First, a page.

Automating My Internship
My internship this summer is at NYU medical school, much to my amusement. My mandatory ID, bright purple and official-like, basically identifies me as a med student, which is just the most untrue thing it could say. I doodled and cell-phone-gamed my way to a B- in high school bio and never looked back.
The job itself is slightly more appropriate, as I'm with the psychology department. Psych is something I'm majoring in and enjoy and all that good stuff. But damn, is this job boring. Here is a summary of my weekly activities:
- Lit Reviews: compile a spreadsheet that's basically the abstracts of a bunch of articles (which I found myself on the Ovid databses) on various traumatic brain injury-related topics;
- Labelling: Go through testing archives, use sharpie to hide everyone's name, and then cover it with a cheapo printed label with their secret ID number;
- Filing: like the lit reviews, but instead of PDFs and computer searching, I have to comb through a backlog of physical journals dating back to before I was born;
- Observation: quietly sitting in the back of a room while patients individually, silently do worksheets designed to improve cognitive function;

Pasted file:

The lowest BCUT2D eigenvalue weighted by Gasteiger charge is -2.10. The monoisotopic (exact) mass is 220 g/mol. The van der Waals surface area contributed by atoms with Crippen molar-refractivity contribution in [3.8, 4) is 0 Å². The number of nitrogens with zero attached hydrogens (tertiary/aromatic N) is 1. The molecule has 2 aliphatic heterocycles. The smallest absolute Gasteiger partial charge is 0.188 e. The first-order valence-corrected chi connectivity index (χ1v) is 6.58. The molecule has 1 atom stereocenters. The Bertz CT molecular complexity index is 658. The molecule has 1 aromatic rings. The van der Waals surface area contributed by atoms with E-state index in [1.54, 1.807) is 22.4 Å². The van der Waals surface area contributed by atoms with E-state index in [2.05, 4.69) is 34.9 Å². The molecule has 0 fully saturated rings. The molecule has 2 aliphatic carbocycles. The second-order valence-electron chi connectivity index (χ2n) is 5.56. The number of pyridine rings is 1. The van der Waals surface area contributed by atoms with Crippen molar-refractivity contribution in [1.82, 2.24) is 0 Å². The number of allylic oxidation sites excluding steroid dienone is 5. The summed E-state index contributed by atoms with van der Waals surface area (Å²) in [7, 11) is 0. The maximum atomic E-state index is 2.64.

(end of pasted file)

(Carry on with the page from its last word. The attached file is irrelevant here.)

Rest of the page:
- Photocopying: eponymous.
Now, let's go through how I could automate this with just a little programming skill and some moxie:
- Lit Reviews:
- First, have a bot of some sort do the ovid search.
- Then, have it download each PDF (this is a one-click downlaod situation.)
- Then, using something akin to Mac OSX summarize or MS Word autosummarize, get the data out of each PDF.
- Labelling: Use the super-secret code name from the beginning on all documents. If the patient mistakenly writes his/her/hir own name, cover it up that day. More ad hoc, but less time overall.
- Filing: this just shouldn't be a job, period. I understand my boss is busy, but it might behoove someone who collects a lot of physical media like scholarly journals to file upon completion.
- Alternately, journals should take to publishing ONLY by e-mailed PDFs, so that people would print out the articles relevant to them and ignore the rest. This would save the world paper and me a lot of time.
- Observation: I actually like this okay, but the ratio of learning-about-patients to sitting-around-bored is kind of all whacked out, and thus this is sort of not worthwhile. Some sort of multimedia case-study system might be more relevant (video interviews, test results, comparison charts, whatever.)
- By the way, people who write scholarly case studies should really make an effort to make them interesting. I'd love to get a New Yorker profilist in here with our tape recordings and a textbook.
- Photocopying: Okay, this one's a little too people-powered. Robot arms, maybe?
So, there you go. Clearly, I'm not necessary here and should be spending the summer frolicking through parks and writing epic novels about lesbians. It's okay; I'll show myself out.